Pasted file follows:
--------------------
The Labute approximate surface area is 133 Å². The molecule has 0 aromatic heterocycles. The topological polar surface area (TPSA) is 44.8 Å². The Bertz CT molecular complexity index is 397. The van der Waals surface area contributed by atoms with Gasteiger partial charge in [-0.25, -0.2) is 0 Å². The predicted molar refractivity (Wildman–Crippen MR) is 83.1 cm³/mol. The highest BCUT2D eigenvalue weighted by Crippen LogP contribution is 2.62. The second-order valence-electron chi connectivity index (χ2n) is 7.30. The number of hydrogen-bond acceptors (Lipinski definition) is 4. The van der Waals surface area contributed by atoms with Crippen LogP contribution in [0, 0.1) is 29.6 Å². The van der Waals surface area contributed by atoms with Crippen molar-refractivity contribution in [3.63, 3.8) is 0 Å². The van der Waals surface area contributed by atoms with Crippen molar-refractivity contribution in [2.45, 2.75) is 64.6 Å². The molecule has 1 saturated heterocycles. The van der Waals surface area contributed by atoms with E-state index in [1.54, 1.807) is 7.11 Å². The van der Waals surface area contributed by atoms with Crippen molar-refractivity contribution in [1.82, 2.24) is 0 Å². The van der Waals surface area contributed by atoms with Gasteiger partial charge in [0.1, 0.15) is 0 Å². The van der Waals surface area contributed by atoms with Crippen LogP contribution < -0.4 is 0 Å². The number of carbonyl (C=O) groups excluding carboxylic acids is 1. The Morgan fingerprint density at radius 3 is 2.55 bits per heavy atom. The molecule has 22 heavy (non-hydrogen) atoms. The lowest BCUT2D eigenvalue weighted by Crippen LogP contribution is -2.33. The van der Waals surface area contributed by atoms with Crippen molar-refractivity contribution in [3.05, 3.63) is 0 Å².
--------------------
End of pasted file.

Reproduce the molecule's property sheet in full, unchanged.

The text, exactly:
The Labute approximate surface area is 133 Å². The molecule has 0 aromatic heterocycles. The topological polar surface area (TPSA) is 44.8 Å². The Bertz CT molecular complexity index is 397. The van der Waals surface area contributed by atoms with Gasteiger partial charge in [-0.25, -0.2) is 0 Å². The predicted molar refractivity (Wildman–Crippen MR) is 83.1 cm³/mol. The highest BCUT2D eigenvalue weighted by Crippen LogP contribution is 2.62. The second-order valence-electron chi connectivity index (χ2n) is 7.30. The number of hydrogen-bond acceptors (Lipinski definition) is 4. The van der Waals surface area contributed by atoms with Crippen LogP contribution in [0, 0.1) is 29.6 Å². The van der Waals surface area contributed by atoms with Crippen molar-refractivity contribution in [3.63, 3.8) is 0 Å². The van der Waals surface area contributed by atoms with Crippen molar-refractivity contribution in [2.45, 2.75) is 64.6 Å². The molecule has 1 saturated heterocycles. The van der Waals surface area contributed by atoms with E-state index in [1.54, 1.807) is 7.11 Å². The van der Waals surface area contributed by atoms with Crippen molar-refractivity contribution in [1.82, 2.24) is 0 Å². The van der Waals surface area contributed by atoms with Gasteiger partial charge in [0.1, 0.15) is 0 Å². The van der Waals surface area contributed by atoms with Crippen LogP contribution < -0.4 is 0 Å². The number of carbonyl (C=O) groups excluding carboxylic acids is 1. The Morgan fingerprint density at radius 3 is 2.55 bits per heavy atom. The molecule has 22 heavy (non-hydrogen) atoms. The lowest BCUT2D eigenvalue weighted by Crippen LogP contribution is -2.33. The van der Waals surface area contributed by atoms with Crippen molar-refractivity contribution in [3.05, 3.63) is 0 Å².